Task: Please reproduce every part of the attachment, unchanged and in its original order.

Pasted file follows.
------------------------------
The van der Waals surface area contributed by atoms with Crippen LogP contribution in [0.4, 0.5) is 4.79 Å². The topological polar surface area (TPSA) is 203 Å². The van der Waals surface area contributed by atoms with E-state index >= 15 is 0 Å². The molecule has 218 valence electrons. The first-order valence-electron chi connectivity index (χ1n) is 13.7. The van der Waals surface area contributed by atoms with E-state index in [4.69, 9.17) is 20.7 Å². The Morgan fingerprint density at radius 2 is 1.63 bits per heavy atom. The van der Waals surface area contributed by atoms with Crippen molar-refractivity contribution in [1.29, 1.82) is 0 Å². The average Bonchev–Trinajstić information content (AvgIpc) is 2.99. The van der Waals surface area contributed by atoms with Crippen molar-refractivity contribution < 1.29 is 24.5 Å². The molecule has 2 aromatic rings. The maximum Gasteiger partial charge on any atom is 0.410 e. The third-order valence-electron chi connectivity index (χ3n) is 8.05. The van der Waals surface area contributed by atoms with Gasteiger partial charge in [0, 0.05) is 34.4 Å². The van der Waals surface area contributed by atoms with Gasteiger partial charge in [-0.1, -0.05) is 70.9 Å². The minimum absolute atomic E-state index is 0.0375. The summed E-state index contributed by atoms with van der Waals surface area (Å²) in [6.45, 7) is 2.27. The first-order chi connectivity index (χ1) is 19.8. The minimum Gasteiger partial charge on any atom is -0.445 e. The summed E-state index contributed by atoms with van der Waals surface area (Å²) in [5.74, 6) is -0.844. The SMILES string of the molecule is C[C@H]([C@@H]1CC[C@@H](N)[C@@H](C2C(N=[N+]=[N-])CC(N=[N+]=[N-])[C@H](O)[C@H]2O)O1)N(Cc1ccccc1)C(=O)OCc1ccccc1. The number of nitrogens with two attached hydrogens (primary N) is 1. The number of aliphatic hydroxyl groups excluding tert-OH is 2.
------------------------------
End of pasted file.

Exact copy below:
The van der Waals surface area contributed by atoms with Crippen LogP contribution in [0.4, 0.5) is 4.79 Å². The topological polar surface area (TPSA) is 203 Å². The van der Waals surface area contributed by atoms with E-state index >= 15 is 0 Å². The molecule has 218 valence electrons. The first-order valence-electron chi connectivity index (χ1n) is 13.7. The van der Waals surface area contributed by atoms with E-state index in [4.69, 9.17) is 20.7 Å². The Morgan fingerprint density at radius 2 is 1.63 bits per heavy atom. The van der Waals surface area contributed by atoms with Crippen molar-refractivity contribution in [1.29, 1.82) is 0 Å². The average Bonchev–Trinajstić information content (AvgIpc) is 2.99. The van der Waals surface area contributed by atoms with Crippen molar-refractivity contribution < 1.29 is 24.5 Å². The molecule has 2 aromatic rings. The maximum Gasteiger partial charge on any atom is 0.410 e. The third-order valence-electron chi connectivity index (χ3n) is 8.05. The van der Waals surface area contributed by atoms with Gasteiger partial charge in [0, 0.05) is 34.4 Å². The van der Waals surface area contributed by atoms with Gasteiger partial charge in [-0.1, -0.05) is 70.9 Å². The minimum absolute atomic E-state index is 0.0375. The summed E-state index contributed by atoms with van der Waals surface area (Å²) in [6.45, 7) is 2.27. The first-order chi connectivity index (χ1) is 19.8. The minimum Gasteiger partial charge on any atom is -0.445 e. The summed E-state index contributed by atoms with van der Waals surface area (Å²) in [5.74, 6) is -0.844. The SMILES string of the molecule is C[C@H]([C@@H]1CC[C@@H](N)[C@@H](C2C(N=[N+]=[N-])CC(N=[N+]=[N-])[C@H](O)[C@H]2O)O1)N(Cc1ccccc1)C(=O)OCc1ccccc1. The number of nitrogens with two attached hydrogens (primary N) is 1. The number of aliphatic hydroxyl groups excluding tert-OH is 2.